The two head spokespersons for the Michigan Obama campaign then introduced Springsteen, who took the stage -- dressed in jeans and a flannel shirt -- at approximately 4:50 p.m., playing an eight-song acoustic set (just guitar and harmonica) that lasted around an hour. He opened with a stark version of "Promised Land," immediately following with his bleak tribute to the struggles of the working class and John Steinbeck's literary Dust Bowl hero in The Grapes of Wrath, "The Ghost of Tom Joad." It was amazing to hear how the lyrics to all the songs he performed -- some now 33 years old -- are as relevant and poignant during this campaign as they were when he originally wrote them. The artist reflected on how he's spent the last 35 years traveling the world and writing about the conflicts and dichotomy between the American Dream and the realities faced by good American people, stating that Obama still believes in that dream, which is something that "a thousand George Bushes nor a thousand Dick Cheneys can totally destroy." The applause, as you can imagine, was thunderous.

Bruce had lots of fun with the word "Ypsilanti" throughout the performance -- "Good to be here," he quipped. "Don't know how to spell it, though!" -- later asking if we were "near Ann Arbor? I opened for Black Oak Arkansas there once! Does anybody here even remember Black Oak Arkansas?"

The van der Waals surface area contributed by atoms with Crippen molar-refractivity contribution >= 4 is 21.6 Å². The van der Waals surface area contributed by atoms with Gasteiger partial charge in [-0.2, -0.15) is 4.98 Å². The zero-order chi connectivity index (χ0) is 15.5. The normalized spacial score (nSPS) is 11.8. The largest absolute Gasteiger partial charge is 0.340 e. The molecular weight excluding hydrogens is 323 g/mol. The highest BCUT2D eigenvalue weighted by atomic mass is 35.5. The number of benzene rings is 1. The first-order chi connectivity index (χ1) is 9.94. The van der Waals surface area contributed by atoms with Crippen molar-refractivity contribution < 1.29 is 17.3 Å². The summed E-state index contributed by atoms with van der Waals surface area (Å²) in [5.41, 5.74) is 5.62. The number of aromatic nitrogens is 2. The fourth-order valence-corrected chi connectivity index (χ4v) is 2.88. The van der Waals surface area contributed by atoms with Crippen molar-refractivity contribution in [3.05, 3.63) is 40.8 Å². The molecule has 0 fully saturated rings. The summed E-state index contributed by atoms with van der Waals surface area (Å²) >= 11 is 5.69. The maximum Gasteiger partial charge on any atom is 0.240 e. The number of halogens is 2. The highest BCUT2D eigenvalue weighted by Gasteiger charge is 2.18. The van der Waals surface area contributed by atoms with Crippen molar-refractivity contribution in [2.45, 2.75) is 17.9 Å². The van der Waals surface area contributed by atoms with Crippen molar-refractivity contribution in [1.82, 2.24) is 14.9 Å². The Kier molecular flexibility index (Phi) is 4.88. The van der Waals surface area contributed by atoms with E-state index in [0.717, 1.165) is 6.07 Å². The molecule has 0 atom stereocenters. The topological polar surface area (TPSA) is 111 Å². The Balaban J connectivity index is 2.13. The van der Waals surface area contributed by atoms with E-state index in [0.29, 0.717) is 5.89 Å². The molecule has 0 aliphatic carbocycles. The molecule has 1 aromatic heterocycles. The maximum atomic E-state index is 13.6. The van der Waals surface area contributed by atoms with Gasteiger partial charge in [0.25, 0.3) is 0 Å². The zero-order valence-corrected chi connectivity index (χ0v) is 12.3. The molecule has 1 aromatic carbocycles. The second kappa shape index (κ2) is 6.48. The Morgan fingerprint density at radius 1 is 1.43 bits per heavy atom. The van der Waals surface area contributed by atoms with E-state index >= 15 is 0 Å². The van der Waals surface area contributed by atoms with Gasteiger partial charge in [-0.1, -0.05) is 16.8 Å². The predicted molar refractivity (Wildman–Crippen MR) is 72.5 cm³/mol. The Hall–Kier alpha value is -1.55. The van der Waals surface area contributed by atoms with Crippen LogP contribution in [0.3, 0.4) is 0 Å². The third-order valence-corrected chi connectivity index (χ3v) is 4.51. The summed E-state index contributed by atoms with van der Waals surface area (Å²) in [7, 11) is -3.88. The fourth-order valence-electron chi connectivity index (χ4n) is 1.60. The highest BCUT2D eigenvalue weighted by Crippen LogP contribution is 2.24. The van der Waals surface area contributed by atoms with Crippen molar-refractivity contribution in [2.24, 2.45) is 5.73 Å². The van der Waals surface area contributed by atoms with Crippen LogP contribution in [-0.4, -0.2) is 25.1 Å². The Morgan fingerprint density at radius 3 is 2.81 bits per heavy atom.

"Thunder Road" offered a ray of hope amidst the bleakness of modern times; "Devils & Dust" was a dark but beautiful account of the soldiers in Iraq; "May they come home soon safely," he said, a better prayer than the one delivered by the preacher earlier in the event. He did "Used Car" especially for the Michigan audience (Philly got "Does This Bus Stop at 82nd Street?"), getting a roar of approval and applause when he sang the words "Michigan Avenue" ("Can't go wrong singing a song that has the name of the state in it," he laughed. "It's a cheap applause getter") and then again when he used the word "fuck" in the same song ("Another cheap applause getter -- using profanity in a song!" he laughed), leading me to wonder how many times you'd hear "profanity" at a Republican rally. Not many, I'd guess... at least not into the microphone, you betcha! (You actually do hear a lot of "profanity" at Republican events, just not in the form of swear words...)

He prefaced "No Surrender" by reminding the crowd that he'd played the same song for John Kerry four years ago..noting the difference this time is that we're going to win. "I had the tequila all lined up on the bar back in 2004," he said, referring to the disappointment he felt after that election. "I know our opponents have said they're pulling out of Michigan for this election, but," he hesitated and gave a knowing look, "I wouldn't be so sure. It's not a time to take anything for granted." He then said that he plans to have those shots of tequila ready next month, adding that he doesn't want to "jinx" things by jumping the gun, though.